Saturday, February 26, 2005

Fear and Loathing

Hunter S. Thompson, who died earlier in the week wasn't a "rated" writer, and for some reason literary types always classified him as a cult author and minor celebrity. This was true enough at the height of his powers in the early 1970s, but as his fame spread the literary types got it wrong, unable to see or admit that Thompson had a formidable talent, and his talent was in the most difficult literary form of all - satire.

Satire is of course, the most over-used and common form of comedy available today. There must be hundreds of lame television series, books, and articles produced every year whose excuse for being obvious and clumsy is that they are satire. Indeed they are, but they are incompetent satire, unfunny satire, lazy satire, at their best incapable of raising more than a thin smile and nod of recognition. Americans in particular don't really "get" satire at all, which is why the conventional Time Life/Newsweek portrait of H.S.T focussed on his drug taking (utterly exaggerated, as any 1st year medical student could tell you) and his "craziness." Wow. How amazing. How original. How exciting.

The truth is that at his best, HST could actually have you laughing out loud, laughing hysterically, unable to hold the book still, and if your lungs are as bad as mine, fumbling frantically for your inhaler. I well remember one trans American flight in the mid 1990s where I got worried I might actually rupture or pull some muscles in my torso because of the laughter I was painfully trying to suppress (U.S. flights, even pre 9/11, were rigorously conformist places where refusal to watch the film was considered odd to the point of subversion). The book I was reading, re-reading actually, was Fear and Loathing and Las Vegas, Hunter S. Thompson's masterpiece.

Fear and Loathing has so many good qualities it’s rather dull to list them all. Rereading it again recently, I was struck, hard, once again by the tremendous pace and driving energy of the narrative. It’s rather like a great thriller, only funny, very funny, and with a needle sharp intelligence and observation that penetrates the glittery surface of everything in Las Vegas to reveal the tawdry greed and base motivation below. Then there’s the effortless vivid description, which is capable of sketching everything from people, to motorcycle races, to hotel rooms, the inevitable casinos, and famously, the suspiciously apt and coherent hallucinations. Then there are the one-liners, the epigrams, a Thompson speciality, such as:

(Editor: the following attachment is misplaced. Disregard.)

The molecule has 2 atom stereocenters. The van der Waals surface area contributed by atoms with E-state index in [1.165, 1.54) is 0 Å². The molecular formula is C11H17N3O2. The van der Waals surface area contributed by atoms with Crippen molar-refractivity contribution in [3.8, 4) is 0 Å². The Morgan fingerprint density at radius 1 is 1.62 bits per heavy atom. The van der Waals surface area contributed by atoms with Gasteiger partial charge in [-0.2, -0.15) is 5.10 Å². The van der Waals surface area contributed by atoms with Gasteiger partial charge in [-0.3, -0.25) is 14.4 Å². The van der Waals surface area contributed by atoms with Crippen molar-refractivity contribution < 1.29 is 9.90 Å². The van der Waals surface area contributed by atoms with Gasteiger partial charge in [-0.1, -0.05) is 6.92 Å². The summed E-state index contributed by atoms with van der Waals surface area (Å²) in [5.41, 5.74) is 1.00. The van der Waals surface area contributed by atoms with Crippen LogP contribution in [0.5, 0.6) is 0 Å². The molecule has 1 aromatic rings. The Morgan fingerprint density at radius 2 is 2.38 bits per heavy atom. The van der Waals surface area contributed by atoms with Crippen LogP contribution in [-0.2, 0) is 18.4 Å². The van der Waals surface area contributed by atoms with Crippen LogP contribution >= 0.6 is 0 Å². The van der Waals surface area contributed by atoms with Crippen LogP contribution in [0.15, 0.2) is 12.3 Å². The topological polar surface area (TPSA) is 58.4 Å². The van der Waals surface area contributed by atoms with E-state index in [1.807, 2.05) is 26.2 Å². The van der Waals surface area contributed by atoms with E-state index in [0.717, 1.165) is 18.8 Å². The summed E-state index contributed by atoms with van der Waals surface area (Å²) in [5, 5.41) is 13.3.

The Circus-Circus is what the whole hep world would be doing on a Saturday night if the Nazis had won the war.

And:

[Las Vegas] is not a good town for psychedelic drugs. Reality itself is too twisted.

Thomson admired the previous generation of American writers such as Hemingway and Fitzgerald and the polished craft of his writing style reflects this. In 200 pages there isn't a single bad sentence, or a miscued punch line. Vast amounts of hard (sober) work (and talent) must have gone into perfecting this deceptively conversational, light style.

For "serious" readers, you can see it as a coda to the late 1960s social revolution. By the early 1970s, its apparent to Thompson that the dream is dead, the Counter Culture has been defeated, a pre-Watergate Richard Nixon is safe in the White House, and the silent majority are satisfied and complacent.

This is the best American comedy of the 20th Century, and it will be read and enjoyed [with footnotes to tell you who Spiro Agnew was] 100 years hence. No great author really dies, death simply stops him or her writing – Hunter S. Thompson’s legacy will endure.

NOTE: Portions of this entry come from my review of Fear and Loathing in Las Vegas on Amazon.com

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Tuesday, February 15, 2005

Fuckwits

The Fuckwits who run our company excelled themselves yesterday.

On a bitterly cold day with the wind howling directly from the North, I make my usual 1 and 1/2 mile hike from the station to the office and stride straight for the radiator, hoping to get some feeling back into my hands before I start a typical day filled with typing and mouse clicking action (live the dream). But the radiator is cold. Disconcerted, I fiddle with the dusty plastic knob at the bottom, wondering what idiot would turn off the radiator on such a day.

My colleague opposite chuckles - They've run out of heating oil, he explains.

Incredible but true. The clowns whom the government has entrusted with a multi-million pound software design, development and implementation project are unable to order a few hundred gallons of fuel oil before the tank runs out.

And the old-timers tell me the exact same thing happened in February last year...

Heads will roll? Don't be silly. The bloke in charge of operations has been with the company for years, and sits on the board of directors who are all friends.

Not so friendly for Carly Fiorina, the C.E.O. "released" this week by Hewlett Packard. No doubt she's humilated and devastated to be sacked in such a public way. But don't worry too much, a "severance package" of about $21,000,000 will chase those tears away in no time!

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Saturday, February 12, 2005

Companion

A really nice week as I've had a lovely guest staying. It's so nice to return to someone to talk too, comment on tele programs, and generally be with.

The freedom of being alone is wonderful, but glimpses of other ways remind me how much I'm missing...

Enough. She leaves tomorrow and I've got to get my act together regarding work and the future.

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